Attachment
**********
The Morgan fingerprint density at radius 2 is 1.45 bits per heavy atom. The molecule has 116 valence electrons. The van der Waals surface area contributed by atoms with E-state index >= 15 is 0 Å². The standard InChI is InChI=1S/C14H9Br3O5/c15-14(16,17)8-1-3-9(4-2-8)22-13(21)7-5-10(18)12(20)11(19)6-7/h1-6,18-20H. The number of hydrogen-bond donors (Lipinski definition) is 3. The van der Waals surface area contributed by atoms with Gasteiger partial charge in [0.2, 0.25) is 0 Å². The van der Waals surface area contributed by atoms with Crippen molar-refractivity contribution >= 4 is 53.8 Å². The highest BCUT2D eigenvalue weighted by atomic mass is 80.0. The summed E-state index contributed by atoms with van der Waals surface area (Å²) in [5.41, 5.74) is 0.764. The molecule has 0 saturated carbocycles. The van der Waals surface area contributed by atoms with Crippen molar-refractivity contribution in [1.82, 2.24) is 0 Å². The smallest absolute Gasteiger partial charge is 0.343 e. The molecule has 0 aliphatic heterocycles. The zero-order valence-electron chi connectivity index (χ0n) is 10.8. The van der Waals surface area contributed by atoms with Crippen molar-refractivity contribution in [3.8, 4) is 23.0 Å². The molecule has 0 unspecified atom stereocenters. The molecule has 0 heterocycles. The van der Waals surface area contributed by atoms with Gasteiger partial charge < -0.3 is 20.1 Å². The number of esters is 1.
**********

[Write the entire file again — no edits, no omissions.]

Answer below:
The Morgan fingerprint density at radius 2 is 1.45 bits per heavy atom. The molecule has 116 valence electrons. The van der Waals surface area contributed by atoms with E-state index >= 15 is 0 Å². The standard InChI is InChI=1S/C14H9Br3O5/c15-14(16,17)8-1-3-9(4-2-8)22-13(21)7-5-10(18)12(20)11(19)6-7/h1-6,18-20H. The number of hydrogen-bond donors (Lipinski definition) is 3. The van der Waals surface area contributed by atoms with Gasteiger partial charge in [0.2, 0.25) is 0 Å². The van der Waals surface area contributed by atoms with Crippen molar-refractivity contribution >= 4 is 53.8 Å². The highest BCUT2D eigenvalue weighted by atomic mass is 80.0. The summed E-state index contributed by atoms with van der Waals surface area (Å²) in [5.41, 5.74) is 0.764. The molecule has 0 saturated carbocycles. The van der Waals surface area contributed by atoms with Crippen molar-refractivity contribution in [1.82, 2.24) is 0 Å². The smallest absolute Gasteiger partial charge is 0.343 e. The molecule has 0 aliphatic heterocycles. The zero-order valence-electron chi connectivity index (χ0n) is 10.8. The van der Waals surface area contributed by atoms with Crippen molar-refractivity contribution in [3.8, 4) is 23.0 Å². The molecule has 0 unspecified atom stereocenters. The molecule has 0 heterocycles. The van der Waals surface area contributed by atoms with Gasteiger partial charge < -0.3 is 20.1 Å². The number of esters is 1.